In 2014, Swedish artist Jonas Dahlberg’s artwork ‘Memory Wound’ was selected as the  memorial to the Utoya massacre, whereby a 3.5 metre slit is cleaved into the Sørbråten Peninsula, pointing towards Utoya . Memory Wound signifies a wound in the landscape, within nature itself in memory of the 77 people that were killed.  The memorial is sanctioned by the Norwegian government but has given rise to serious objections from the local artistic community and residents of Utoya because of its extreme nature. Survivors of the massacre and family members have mixed views towards the memorial.

The panel members were questioned about the growth of ‘trauma tourism’ and the ethics behind it during the Q and A that followed. They agreed these memorials should invoke a sense of respect for the deceased and for their suffering. At the end of this informative discussion it was highlighted that taking selfies around these memorials is entirely inappropriate.

Sonali Jayetileke is an alumna of Birkbeck’s Certificate of  Journalism, 2012 (www.fifthplinthwriters.co.uk)

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Arts Week 2017: ‘He Doesn’t Talk Politics Anymore’: The Role of Politics in Contemporary US Fiction

This review was contributed by Dr Joseph Brooker, Department of English and Humanities

white-houseOn Thursday 18 May I introduced an event about the politics of US fiction since the 1960s. This was part of Arts Week 2017, and a contribution to the theme of art and politics which was one element of this year’s series of events. Though I had been involved in organizing the event, its substance was provided by two speakers, Professor Martin Eve and Dr Catherine Flay, which leaves me in a position to reflect and report on it.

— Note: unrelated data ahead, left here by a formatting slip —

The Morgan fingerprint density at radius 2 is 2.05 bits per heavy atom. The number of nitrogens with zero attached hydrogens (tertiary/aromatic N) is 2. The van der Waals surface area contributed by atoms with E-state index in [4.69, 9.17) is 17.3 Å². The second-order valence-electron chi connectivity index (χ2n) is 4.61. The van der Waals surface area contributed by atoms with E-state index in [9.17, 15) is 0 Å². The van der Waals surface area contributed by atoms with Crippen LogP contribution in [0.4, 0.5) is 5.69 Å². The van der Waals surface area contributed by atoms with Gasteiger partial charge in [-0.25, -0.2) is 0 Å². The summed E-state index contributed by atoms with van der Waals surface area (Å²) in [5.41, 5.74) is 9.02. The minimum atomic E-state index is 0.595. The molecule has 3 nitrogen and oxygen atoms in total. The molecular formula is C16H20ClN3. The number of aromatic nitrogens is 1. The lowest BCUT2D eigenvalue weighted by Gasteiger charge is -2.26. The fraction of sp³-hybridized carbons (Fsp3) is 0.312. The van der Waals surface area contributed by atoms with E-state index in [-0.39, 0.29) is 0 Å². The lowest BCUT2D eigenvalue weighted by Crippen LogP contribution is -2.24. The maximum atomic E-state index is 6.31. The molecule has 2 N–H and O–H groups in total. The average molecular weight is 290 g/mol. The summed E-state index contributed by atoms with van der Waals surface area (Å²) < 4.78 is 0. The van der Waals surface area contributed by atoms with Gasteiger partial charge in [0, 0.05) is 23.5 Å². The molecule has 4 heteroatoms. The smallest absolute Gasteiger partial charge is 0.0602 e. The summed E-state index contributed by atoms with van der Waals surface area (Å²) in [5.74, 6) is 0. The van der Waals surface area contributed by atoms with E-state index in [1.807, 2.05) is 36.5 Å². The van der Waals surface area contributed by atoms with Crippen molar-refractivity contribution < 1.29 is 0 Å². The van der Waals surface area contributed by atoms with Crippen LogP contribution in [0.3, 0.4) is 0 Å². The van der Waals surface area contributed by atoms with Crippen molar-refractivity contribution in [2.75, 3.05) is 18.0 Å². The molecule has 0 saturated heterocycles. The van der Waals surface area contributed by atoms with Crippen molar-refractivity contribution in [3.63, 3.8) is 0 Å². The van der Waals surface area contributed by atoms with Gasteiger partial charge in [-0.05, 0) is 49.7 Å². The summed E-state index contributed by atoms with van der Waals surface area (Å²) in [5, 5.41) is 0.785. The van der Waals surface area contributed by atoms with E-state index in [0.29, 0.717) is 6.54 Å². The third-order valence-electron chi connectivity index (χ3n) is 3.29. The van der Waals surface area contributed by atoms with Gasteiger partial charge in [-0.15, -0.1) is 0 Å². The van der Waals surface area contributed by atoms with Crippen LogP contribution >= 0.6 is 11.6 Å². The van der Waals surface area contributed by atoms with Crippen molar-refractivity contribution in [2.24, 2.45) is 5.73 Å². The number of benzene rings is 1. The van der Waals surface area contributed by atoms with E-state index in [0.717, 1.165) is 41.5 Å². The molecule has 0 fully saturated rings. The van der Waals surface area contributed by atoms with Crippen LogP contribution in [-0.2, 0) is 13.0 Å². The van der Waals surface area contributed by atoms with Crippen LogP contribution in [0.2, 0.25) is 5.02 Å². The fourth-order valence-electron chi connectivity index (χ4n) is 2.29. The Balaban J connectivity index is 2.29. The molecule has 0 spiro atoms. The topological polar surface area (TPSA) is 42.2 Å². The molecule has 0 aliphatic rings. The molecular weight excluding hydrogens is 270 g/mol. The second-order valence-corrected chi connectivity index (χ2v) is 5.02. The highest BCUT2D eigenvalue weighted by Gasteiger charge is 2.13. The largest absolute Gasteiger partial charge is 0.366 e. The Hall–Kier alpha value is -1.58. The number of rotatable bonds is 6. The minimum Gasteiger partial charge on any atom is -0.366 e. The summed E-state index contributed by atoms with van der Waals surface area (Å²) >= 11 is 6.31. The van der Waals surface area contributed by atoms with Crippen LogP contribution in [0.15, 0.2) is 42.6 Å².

Eve’s title came from Thomas Pynchon’s Gravity’s Rainbow (1973), where it refers to a character in the Second World War who comes under suspicion because of his reluctance to discuss politics. Had the same happened, Eve asked, to US fiction in recent times? To answer this question he problematized a number of the terms involved. What, for one thing, was now the meaning and scope of ‘American literature’: could it even, he provocatively asked, include writing from Iraq and Afghanistan under US occupation? What is the best meaning of ‘politics’ itself, and how should we consider politics’ translation into literary work: should this be measured in a utilitarian fashion by the work’s effects, in the form of action taken by readers influenced by fiction? A further issue is the limits of the corpus that we study: the canon of contemporary US fiction, Eve argued, is very narrow compared to the real range of what is published in the US, and does not necessarily correspond to what most people are reading – insofar as they are reading at all, as a recent statistic recorded that 25% of people did not read any novel in a year.

Eve also took note of the recent turn against ‘critique’ in literary and social studies. Scholars like Rita Felski have argued that ideology critique and the performance of symptomatic readings of literary narratives have become formulaic, and requested new models of critical reading. At the same time Bruno Latour in the social sciences has suggested withdrawal from the ideological critique of science as the revelation that science is ‘socially constructed’ can give excessive succour to authoritarian politicians who cast doubt on the evidence of climate change. Eve noted that these two critiques of critique in fact move in somewhat different directions and need to be viewed as distinct.